Although Amazon dominates the market share of cloud services, there’s been a trend among retailers to choose AWS alternatives. Big-name retailers, in verticals from clothing to electronics, are moving away from maintaining their own data centers in favor of the public cloud’s agility and better access to customers worldwide. To highlight a few:
Gap Inc. signed a five-year contract with Microsoft, choosing Azure as their primary cloud provider. Employees will also be using Microsoft 365 tools and the Enterprise Mobility and Security suite. They chose Azure to support their e-commerce operations, inventory, and workforce systems.
Gap chose Azure among AWS alternatives because they wanted “a partner that is not going to be a competitor […] in any other parts of their businesses,” as told by Shelley Bransten, corporate VP for global retail and consumer goods at Microsoft.
Walmart teamed up with Microsoft on a five-year contract back in July. The partnership, promising to “further accelerate digital innovation in retail,” was a natural fit since Microsoft was already partnered with Walmart, handling significant workloads, apps, and teaming up their engineers.
Furthermore, in a move directly targeting Amazon, Walmart has asked their tech vendors to choose AWS alternatives. Wal-Mart spokesman Dan Toporek told CNBC: “Our vendors have the choice of using any cloud provider that meets their needs and their customers’ needs. It shouldn’t be a big surprise that there are cases in which we’d prefer our most sensitive data isn’t sitting on a competitor’s platform.”
Supermarket and retail giant Kroger took a multi-cloud approach, first with Pivotal and Microsoft, and later adding on Google Cloud in 2017. In a CNBC interview, Chris Hjelm, Kroger’s chief information officer, explains why the retailer spends millions of dollars on Microsoft and Google in order to avoid AWS: “For obvious reasons competitively, it doesn’t make sense for us to do a ton to help grow that business for them.”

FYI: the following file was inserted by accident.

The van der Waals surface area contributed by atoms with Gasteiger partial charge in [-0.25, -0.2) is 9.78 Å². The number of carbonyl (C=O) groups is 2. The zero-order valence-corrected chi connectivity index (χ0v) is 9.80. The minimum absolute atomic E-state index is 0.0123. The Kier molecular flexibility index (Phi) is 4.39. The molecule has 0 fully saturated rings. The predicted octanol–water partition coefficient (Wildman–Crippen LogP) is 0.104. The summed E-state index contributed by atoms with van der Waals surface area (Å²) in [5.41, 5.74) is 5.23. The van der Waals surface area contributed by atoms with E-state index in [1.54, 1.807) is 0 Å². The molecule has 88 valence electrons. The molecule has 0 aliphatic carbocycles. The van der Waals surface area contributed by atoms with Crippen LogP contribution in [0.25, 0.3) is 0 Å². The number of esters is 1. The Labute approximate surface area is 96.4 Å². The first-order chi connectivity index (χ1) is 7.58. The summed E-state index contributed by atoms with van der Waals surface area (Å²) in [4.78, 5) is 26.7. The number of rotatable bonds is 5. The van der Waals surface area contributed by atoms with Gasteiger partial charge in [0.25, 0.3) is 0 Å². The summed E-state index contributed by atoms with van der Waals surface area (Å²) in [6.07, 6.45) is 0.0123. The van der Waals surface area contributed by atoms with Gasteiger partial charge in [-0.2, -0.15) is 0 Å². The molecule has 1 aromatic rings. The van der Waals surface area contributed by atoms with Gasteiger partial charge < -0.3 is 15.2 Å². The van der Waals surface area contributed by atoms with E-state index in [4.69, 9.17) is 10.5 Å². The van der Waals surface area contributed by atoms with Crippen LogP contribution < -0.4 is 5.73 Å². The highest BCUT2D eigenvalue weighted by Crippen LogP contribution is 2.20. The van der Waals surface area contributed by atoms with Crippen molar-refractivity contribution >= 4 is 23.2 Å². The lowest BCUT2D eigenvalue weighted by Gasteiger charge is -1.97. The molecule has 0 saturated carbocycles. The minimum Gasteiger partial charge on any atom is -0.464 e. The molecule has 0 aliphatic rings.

Target, another retail competitor of Amazon, decided to stop financing its rival in mid-2017 and began dropping down their use of AWS. Microsoft, Google, and Oracle all pushed for their business as discussions were kept quiet, with a Target spokesperson only admitting that they use multiple clouds. Earlier this year, Google CEO Sundar Pichai confirmed Target as a big cloud customer.
And the list goes on…
In addition to the rest, Spotify, eBay, Best Buy, and LL.Bean all turned to Google to meet their cloud needs. One by one, big retailers with recognized names are choosing Microsoft and Google in favor of Amazon.
Why Retailers Choose AWS Alternatives
Cloud migration requires a massive haul of data, costs, and time from a business. Not only is there a lot to consider in terms of pricing, services, and overall offerings, but there are also certain needs unique to a specific industry. Big retailers turning away from AWS and onto other cloud providers highlights an issue for Amazon as a competitor in the retail industry, providing opportunities for other providers like Microsoft and Google to secure enterprise deals.
Meanwhile, not everyone has chosen AWS alternatives. Amazon still holds the market lead and continues to retain a footprint in the retail industry with customers including Nordstrom, Nike, Under Armour, and Lululemon. So while sources suggest that more retailers are looking for other options outside of AWS, time will tell if Amazon can hold its spot among retailers.